Archive for May, 2019

Last Centennial Thicket Visit

Posted in Uncategorized on May 5, 2019 by Jordan Spindel

Date: May 3, 2019

Time: 8:40-9:30 am

Weather: Cloudy, high 40s

Birds seen: Wood Thrush, Hermit Thrush, Ruby-Crowned Kinglet, Black-Capped Chickadee, Northern Cardinal.

Birds seen elsewhere: Ovenbird (heard), Blue-Headed Vireo, Downy Woodpecker, House Wren (heard), House Finch (heard), American Goldfinch, White-Throated Sparrow, Song Sparrow, Tufted Titmouse.

Today, I made my last visit to the Centennial Thicket. Recently, the ground has started to become carpeted in greenery. Spring truly is coming back, and it’s a shame that I’ll have to leave right when it is in full swing.

Meanwhile, I’m seeing some new birds coming through as well, highlighted by my first Wood Thrush of the season. This bird is one of the first long-distance migrants to arrive, and we’ll certainly see more in the coming days and weeks. Other migrants around include House Wren, Blue-Headed Vireo, and Ovenbird.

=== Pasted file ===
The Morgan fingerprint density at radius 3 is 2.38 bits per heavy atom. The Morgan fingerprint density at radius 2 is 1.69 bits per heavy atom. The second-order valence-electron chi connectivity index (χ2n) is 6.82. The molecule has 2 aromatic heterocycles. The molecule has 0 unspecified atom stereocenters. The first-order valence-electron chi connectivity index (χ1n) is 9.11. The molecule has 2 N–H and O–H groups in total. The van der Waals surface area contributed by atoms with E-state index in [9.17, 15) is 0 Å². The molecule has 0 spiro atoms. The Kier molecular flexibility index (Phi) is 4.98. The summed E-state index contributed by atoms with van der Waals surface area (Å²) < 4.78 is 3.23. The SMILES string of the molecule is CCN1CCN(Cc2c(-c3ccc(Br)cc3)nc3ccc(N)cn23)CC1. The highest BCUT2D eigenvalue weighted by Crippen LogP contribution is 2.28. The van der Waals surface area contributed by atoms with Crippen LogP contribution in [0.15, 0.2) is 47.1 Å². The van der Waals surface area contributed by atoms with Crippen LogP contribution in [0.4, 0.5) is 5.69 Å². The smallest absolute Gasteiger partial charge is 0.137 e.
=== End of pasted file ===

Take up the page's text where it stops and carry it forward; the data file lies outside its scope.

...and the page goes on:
Lately, I’ve looked into the the ways nature and culture intertwine in this place. Many people use Centennial Woods as a sort of retreat, immersing themselves in the grasp of nature. Unlike the bustling campus of UVM, there is little noise other than birdsong, and it’s quite fun to hike the many trails, and check out spots like Centennial Thicket, since there’s something new around every corner. This is especially true with RSENR students, who not only go for a retreat, but also for fun, and checking out all of the plants and animals is a very enjoyable experience. I feel like I fall into this latter category. Every time I head to the Centennial Thicket, I’m excited as to what I might find, what new birds have arrived or what new plants are growing. I feel like that means in some respects, I’m a part of this place to, a naturally curious observer who enjoys documenting environmental changes over time.

Goodbye Centennial Woods!

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